Data-driven policymaking can help State to achieve desired outcomes

One essential factor in driving policy action is the availability of quality data as evidence. [iStockphoto]

Kenya is widely praised for its robust policies, several of which have been adopted by other countries in Africa. However, the crucial question remains: Do these numerous and well-documented policies translate into action and contribute to the country's development? There seems to be a missing link in effectively implementing policies and achieving desired outcomes. This raises the need to explore how policy can be effectively translated into action.

One essential factor in driving policy action is the availability of quality data as evidence. Efforts must be made to incentivise local scientists to consistently conduct research and communicate their findings clearly. This would provide the necessary evidence to convince advocates and policymakers to champion and implement these policies.

The Statistics Act of 2006, guided the establishment of the Kenya National Bureau of Statistics (KNBS), and has been instrumental in collecting, analysing, and disseminating statistical data in the country. KNBS acts as the custodian of official statistical information. Additionally, the Kenya Institute of Public Policy Research, established in 1997, complements KNBS by providing quality policy advice.

To enhance the translation of policies into tangible outcomes, it is necessary to examine the policy process and ensure the availability of up-to-date, reliable, and relevant information about the population and development issues. This can be achieved by utilising comparative data from statistical institutions and supplementing it with locally generated data from scientists. 

The desired states of policy include alignment with individual needs, reflecting devolution aspirations and local development. It is essential to consolidate cross-cutting issues into comprehensive policies without losing sight of context-specific challenges that require targeted solutions. Furthermore, the establishment of a framework for inter-county development is necessary to ensure equitable progressive development across the board as it is evident that political alignment and leadership play a significant role in marginalisation and development disparities.

Several policy application areas have demonstrated the impact of effective translation. Public health policies focused on epidemic control have been shaped by monitoring morbidity and mortality trends and addressing disparities in health outcomes among different regions, racial groups, or genders and overall contributed to the enhancement of health systems' responses to emerging health challenges. Performance contracting and review in the public service sector have improved service delivery.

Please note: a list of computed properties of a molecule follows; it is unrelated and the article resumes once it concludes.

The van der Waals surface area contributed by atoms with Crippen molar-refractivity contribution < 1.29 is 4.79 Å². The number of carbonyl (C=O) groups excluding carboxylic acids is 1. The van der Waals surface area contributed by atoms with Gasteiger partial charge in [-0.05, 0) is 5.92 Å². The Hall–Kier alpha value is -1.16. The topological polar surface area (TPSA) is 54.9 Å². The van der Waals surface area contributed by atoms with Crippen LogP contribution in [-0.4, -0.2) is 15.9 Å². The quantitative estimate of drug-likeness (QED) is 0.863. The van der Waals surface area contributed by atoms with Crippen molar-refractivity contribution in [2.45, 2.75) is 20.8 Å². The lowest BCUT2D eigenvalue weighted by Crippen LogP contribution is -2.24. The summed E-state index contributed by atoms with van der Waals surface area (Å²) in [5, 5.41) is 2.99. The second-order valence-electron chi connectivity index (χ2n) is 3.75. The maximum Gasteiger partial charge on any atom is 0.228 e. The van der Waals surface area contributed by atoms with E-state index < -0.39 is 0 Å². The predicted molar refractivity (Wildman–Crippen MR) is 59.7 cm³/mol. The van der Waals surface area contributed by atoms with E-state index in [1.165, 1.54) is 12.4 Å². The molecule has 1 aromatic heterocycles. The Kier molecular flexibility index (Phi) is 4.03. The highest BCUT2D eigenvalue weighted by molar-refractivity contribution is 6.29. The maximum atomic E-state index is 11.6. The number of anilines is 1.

In the realm of climate change, policy-enabled spaces have witnessed the emergence of climate-smart innovations and strategies. These initiatives leverage digital technologies, data science, and artificial intelligence to promote climate resilience and sustainability. Global security actions have also been shaped by data and policy emerging from the fusion of cross-boundary intelligence. Collaborative efforts in intelligence sharing have informed strategic decisions in addressing global security challenges.

To further advance the translation of policies into action, several recommendations can be considered. Policy dialogue within a multi-sectoral regional network, such as the East Africa Community, could serve as a platform for discussing policies relevant to sectoral achievements and identifying existing gaps. Additionally, intensive community engagement is vital, utilising existing structures to identify community-specific challenges and address them using appropriate policy instruments.

Fostering relationships with communication and journalism experts can help effectively communicate policy issues from lawmakers to policy beneficiaries, particularly at the community level. This ensures that policies are clearly understood and implemented.

Last, domestic financing of development and policy agendas should be emphasised to avoid having policies that do not address local needs. By aligning financing mechanisms with national priorities, policies can be tailored to meet the specific needs and aspirations of the Kenyan population.

 Ms Adoyo is a Senior Researcher in Health systems and policy, Rongo University

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